Chester is frequently referred to as an "historic city" - and for very good reasons. The Travel Rough Guide says of the city:

  Location of Chester"The fabric of the town is run through with two thousand years of history. In 79 AD the Romans built Deva Castra here, their largest known fortress in Britain. Later, Ethelfleda, the daughter of King Alfred the Great, extended and refortified the place, only to have it brutally sacked by William the Conqueror's armies. Trade routes to Ireland made Chester the most prosperous port in the northwest, a status it recovered after the English Civil War, which saw a two-year-long siege of the town at the hands of the Parliamentarians. By the middle of the eighteenth century, however, silting of the port had forced the Irish trade to be rerouted first through Parkgate on the Dee estuary, and then to Liverpool. Things improved a little with the Industrial Revolution, as the canal and railway networks made Chester an important regional trading centre, a function it still retains."  

And the history is not restricted to the city centre. Districts such as Upton where the church is situated have their own long story to tell.

Upton is located about 2 miles from the city centre. A mine of information about the area is Bernard Wall's book "Upton-by-Chester" (ISBN 0 85161 001 3). It is well worth a read if you are interested in the local history. You could also visit the website of the Upton-by-Chester Local History Group which is busily collecting resources and compiling a book about the area.

Upton has a long history - in 1093 the monks of Chester, whose abbey was later to become our cathedral, set up a watermill for grinding corn at the Bache. Several small hamlets grew up over the centuries but these merged during a period of considerable expansion and development between 1930 and 1970. Upton lost its "rural" status in 1974 when the local government reorganisation brought it into Chester District. Nowadays the area is primarily a residential area for people working in Chester, the Wirral and Liverpool. The current population is more than 12000.

Chester Zoo, one of England's biggest tourist attractions, is on the northern edge of Upton. A recent stocktake revealed a population of 11,000 animals resident in 110 acres of Zoo gardens! The area's main hospital complex, The Countess of Chester Hospital, is on the western side. Occupying a large tract of land between the hospital and the zoo is the golf course. Upton Golf Club was founded in 1934. Upton is served by four primary schools and a large secondary school, Upton High School.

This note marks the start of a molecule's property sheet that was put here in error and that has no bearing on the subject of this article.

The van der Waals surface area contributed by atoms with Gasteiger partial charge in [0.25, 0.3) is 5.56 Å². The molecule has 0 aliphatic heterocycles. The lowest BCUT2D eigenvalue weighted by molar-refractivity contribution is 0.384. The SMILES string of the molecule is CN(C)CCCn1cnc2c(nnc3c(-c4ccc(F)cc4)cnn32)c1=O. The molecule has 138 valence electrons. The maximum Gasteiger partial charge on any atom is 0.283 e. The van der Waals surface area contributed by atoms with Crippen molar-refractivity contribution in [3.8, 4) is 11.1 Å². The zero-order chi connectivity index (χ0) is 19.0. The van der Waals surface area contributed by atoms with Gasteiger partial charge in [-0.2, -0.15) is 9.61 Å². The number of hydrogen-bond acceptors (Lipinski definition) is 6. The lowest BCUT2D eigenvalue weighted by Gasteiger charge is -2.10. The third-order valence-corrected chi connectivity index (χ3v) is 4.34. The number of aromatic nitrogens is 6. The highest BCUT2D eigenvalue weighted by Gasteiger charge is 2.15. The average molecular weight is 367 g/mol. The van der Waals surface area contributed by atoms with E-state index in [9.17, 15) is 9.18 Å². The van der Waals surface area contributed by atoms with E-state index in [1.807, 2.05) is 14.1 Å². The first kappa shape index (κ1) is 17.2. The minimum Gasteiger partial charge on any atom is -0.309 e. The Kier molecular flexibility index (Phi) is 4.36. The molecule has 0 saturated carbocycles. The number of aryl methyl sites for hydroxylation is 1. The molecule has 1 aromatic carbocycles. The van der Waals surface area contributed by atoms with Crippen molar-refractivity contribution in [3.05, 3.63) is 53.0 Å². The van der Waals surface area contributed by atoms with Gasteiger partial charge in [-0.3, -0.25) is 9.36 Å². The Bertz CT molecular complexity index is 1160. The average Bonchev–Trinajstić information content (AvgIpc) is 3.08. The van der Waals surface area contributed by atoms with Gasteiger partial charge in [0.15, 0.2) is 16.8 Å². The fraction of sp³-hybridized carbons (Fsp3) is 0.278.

There is a huge amount of information about the city on the website of Cheshire West and Chester Council. There are lots of good reasons to visit Chester, and to live here! Just to whet your appetite what follows is a snippet (text and pictures) from the Council's site.

Chester has a host of great treasures from its 2000 years of history, including:

The City Walls, the most complete in Britain, offering a fascinating 3 kilometre circular walk around Chester - the best way to see its attractions.
Town crierThe unique world-famous Rows - two-tier medieval galleries with superb shops of international renown.
The Eastgate Clock- the most photographed time-piece in the world after Big Ben.
The Roman Amphitheatre - the largest arena ever uncovered in Britain.
Chester's Flamboyant Town Crier declares mid day proclamation every Tuesday to Saturday at the Cross from Easter to September. Chester is the only City in Britain to boast such a regular spectacle. Visit the Chester Town Crier's site
The annual regatta on the River Dee - the oldest rowing races in the world.
Chester Races - the oldest in Britain, staged on the Roodee, once the site of the massive Roman harbour - meetings throughout the year.
Chester CrossChester Zoo - the largest and best in Britain with an international reputation for animal conservation.
Chester Mystery Plays -the oldest and most complete cycle of medieval religious dramas in Britain. For more details visit the Mystery Plays website.
Chester Cathedral - the fourth most visited Cathedral in Britain. Visit the official Cathedral website.
Chester's Minerva Shrine is the only known Roman rock shrine in Britain.
Chester's weir on the River Dee was built by the Normans and is the oldest surviving mill dam in Britain.
The Three Old Arches is the oldest Shop Front in Britain.

Eastgate clock

Chester Cathedral

A jaguar at the zoo

River Dee

Chester races